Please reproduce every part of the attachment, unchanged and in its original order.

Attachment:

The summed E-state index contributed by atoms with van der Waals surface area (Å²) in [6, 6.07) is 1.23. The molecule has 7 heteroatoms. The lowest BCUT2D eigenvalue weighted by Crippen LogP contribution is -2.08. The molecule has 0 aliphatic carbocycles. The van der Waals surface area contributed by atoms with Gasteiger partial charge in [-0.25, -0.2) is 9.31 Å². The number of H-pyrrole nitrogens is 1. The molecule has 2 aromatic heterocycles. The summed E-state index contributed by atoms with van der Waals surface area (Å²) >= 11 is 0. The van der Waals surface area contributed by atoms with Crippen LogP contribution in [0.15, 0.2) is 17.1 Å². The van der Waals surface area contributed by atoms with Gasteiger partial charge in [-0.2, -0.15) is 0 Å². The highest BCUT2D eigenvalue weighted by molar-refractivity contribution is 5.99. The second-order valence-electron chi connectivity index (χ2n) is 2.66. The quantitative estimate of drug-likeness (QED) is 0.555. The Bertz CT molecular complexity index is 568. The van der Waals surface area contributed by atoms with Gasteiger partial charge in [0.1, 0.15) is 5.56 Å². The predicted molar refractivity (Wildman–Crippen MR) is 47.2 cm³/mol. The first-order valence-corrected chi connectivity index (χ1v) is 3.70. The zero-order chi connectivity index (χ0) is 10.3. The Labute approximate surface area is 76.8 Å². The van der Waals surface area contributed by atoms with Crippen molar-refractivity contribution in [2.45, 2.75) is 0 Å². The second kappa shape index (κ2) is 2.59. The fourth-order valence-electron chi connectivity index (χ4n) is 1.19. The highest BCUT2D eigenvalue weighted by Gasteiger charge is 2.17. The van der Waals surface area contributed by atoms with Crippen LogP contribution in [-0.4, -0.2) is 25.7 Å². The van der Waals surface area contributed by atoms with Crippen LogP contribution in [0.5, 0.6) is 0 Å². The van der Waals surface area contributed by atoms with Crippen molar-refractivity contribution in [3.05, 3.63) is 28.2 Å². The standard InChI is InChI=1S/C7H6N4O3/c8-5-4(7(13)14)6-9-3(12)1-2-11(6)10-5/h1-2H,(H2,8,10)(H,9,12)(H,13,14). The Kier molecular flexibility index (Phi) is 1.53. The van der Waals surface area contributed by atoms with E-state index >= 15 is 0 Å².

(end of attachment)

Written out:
The summed E-state index contributed by atoms with van der Waals surface area (Å²) in [6, 6.07) is 1.23. The molecule has 7 heteroatoms. The lowest BCUT2D eigenvalue weighted by Crippen LogP contribution is -2.08. The molecule has 0 aliphatic carbocycles. The van der Waals surface area contributed by atoms with Gasteiger partial charge in [-0.25, -0.2) is 9.31 Å². The number of H-pyrrole nitrogens is 1. The molecule has 2 aromatic heterocycles. The summed E-state index contributed by atoms with van der Waals surface area (Å²) >= 11 is 0. The van der Waals surface area contributed by atoms with Crippen LogP contribution in [0.15, 0.2) is 17.1 Å². The van der Waals surface area contributed by atoms with Gasteiger partial charge in [-0.2, -0.15) is 0 Å². The highest BCUT2D eigenvalue weighted by molar-refractivity contribution is 5.99. The second-order valence-electron chi connectivity index (χ2n) is 2.66. The quantitative estimate of drug-likeness (QED) is 0.555. The Bertz CT molecular complexity index is 568. The van der Waals surface area contributed by atoms with Gasteiger partial charge in [0.1, 0.15) is 5.56 Å². The predicted molar refractivity (Wildman–Crippen MR) is 47.2 cm³/mol. The first-order valence-corrected chi connectivity index (χ1v) is 3.70. The zero-order chi connectivity index (χ0) is 10.3. The Labute approximate surface area is 76.8 Å². The van der Waals surface area contributed by atoms with Crippen molar-refractivity contribution in [2.45, 2.75) is 0 Å². The second kappa shape index (κ2) is 2.59. The fourth-order valence-electron chi connectivity index (χ4n) is 1.19. The highest BCUT2D eigenvalue weighted by Gasteiger charge is 2.17. The van der Waals surface area contributed by atoms with Crippen LogP contribution in [-0.4, -0.2) is 25.7 Å². The van der Waals surface area contributed by atoms with Crippen LogP contribution in [0.5, 0.6) is 0 Å². The van der Waals surface area contributed by atoms with Crippen molar-refractivity contribution in [3.05, 3.63) is 28.2 Å². The standard InChI is InChI=1S/C7H6N4O3/c8-5-4(7(13)14)6-9-3(12)1-2-11(6)10-5/h1-2H,(H2,8,10)(H,9,12)(H,13,14). The Kier molecular flexibility index (Phi) is 1.53. The van der Waals surface area contributed by atoms with E-state index >= 15 is 0 Å².